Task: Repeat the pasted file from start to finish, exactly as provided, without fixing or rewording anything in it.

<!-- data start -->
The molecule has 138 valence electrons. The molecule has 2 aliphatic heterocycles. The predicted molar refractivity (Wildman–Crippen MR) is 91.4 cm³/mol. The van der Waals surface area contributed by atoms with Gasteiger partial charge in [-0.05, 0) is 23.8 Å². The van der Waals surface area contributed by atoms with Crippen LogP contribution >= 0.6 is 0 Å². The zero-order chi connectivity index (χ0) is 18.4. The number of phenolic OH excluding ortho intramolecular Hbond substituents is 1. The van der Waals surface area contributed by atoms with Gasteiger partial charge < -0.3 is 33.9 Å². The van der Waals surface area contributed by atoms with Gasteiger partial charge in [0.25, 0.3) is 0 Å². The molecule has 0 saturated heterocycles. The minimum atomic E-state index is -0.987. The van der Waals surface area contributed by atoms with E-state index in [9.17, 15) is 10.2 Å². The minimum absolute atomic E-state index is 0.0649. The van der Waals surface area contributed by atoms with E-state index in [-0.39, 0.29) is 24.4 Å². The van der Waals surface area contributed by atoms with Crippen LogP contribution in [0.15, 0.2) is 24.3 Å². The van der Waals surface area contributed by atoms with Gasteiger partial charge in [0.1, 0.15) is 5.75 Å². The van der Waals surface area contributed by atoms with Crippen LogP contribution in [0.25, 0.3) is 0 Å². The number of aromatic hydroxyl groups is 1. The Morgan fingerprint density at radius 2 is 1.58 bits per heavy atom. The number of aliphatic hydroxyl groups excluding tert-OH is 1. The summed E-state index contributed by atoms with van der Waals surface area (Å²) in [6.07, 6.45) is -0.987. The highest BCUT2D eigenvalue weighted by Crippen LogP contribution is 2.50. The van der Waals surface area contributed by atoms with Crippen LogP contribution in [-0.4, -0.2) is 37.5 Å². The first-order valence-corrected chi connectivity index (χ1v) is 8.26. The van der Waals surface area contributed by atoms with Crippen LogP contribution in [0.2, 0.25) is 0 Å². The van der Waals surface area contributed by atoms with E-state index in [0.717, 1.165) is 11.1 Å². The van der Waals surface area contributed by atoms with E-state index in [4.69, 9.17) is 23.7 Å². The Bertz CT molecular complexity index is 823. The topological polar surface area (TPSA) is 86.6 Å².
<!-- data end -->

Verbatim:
The molecule has 138 valence electrons. The molecule has 2 aliphatic heterocycles. The predicted molar refractivity (Wildman–Crippen MR) is 91.4 cm³/mol. The van der Waals surface area contributed by atoms with Gasteiger partial charge in [-0.05, 0) is 23.8 Å². The van der Waals surface area contributed by atoms with Crippen LogP contribution >= 0.6 is 0 Å². The zero-order chi connectivity index (χ0) is 18.4. The number of phenolic OH excluding ortho intramolecular Hbond substituents is 1. The van der Waals surface area contributed by atoms with Gasteiger partial charge < -0.3 is 33.9 Å². The van der Waals surface area contributed by atoms with Gasteiger partial charge in [0.25, 0.3) is 0 Å². The molecule has 0 saturated heterocycles. The minimum atomic E-state index is -0.987. The van der Waals surface area contributed by atoms with E-state index in [9.17, 15) is 10.2 Å². The minimum absolute atomic E-state index is 0.0649. The van der Waals surface area contributed by atoms with E-state index in [-0.39, 0.29) is 24.4 Å². The van der Waals surface area contributed by atoms with Crippen LogP contribution in [0.15, 0.2) is 24.3 Å². The van der Waals surface area contributed by atoms with Gasteiger partial charge in [0.1, 0.15) is 5.75 Å². The van der Waals surface area contributed by atoms with Crippen LogP contribution in [0.25, 0.3) is 0 Å². The number of aromatic hydroxyl groups is 1. The Morgan fingerprint density at radius 2 is 1.58 bits per heavy atom. The number of aliphatic hydroxyl groups excluding tert-OH is 1. The summed E-state index contributed by atoms with van der Waals surface area (Å²) in [6.07, 6.45) is -0.987. The highest BCUT2D eigenvalue weighted by Crippen LogP contribution is 2.50. The van der Waals surface area contributed by atoms with Crippen LogP contribution in [-0.4, -0.2) is 37.5 Å². The first-order valence-corrected chi connectivity index (χ1v) is 8.26. The van der Waals surface area contributed by atoms with Crippen LogP contribution in [0.2, 0.25) is 0 Å². The van der Waals surface area contributed by atoms with E-state index in [0.717, 1.165) is 11.1 Å². The van der Waals surface area contributed by atoms with E-state index in [4.69, 9.17) is 23.7 Å². The Bertz CT molecular complexity index is 823. The topological polar surface area (TPSA) is 86.6 Å².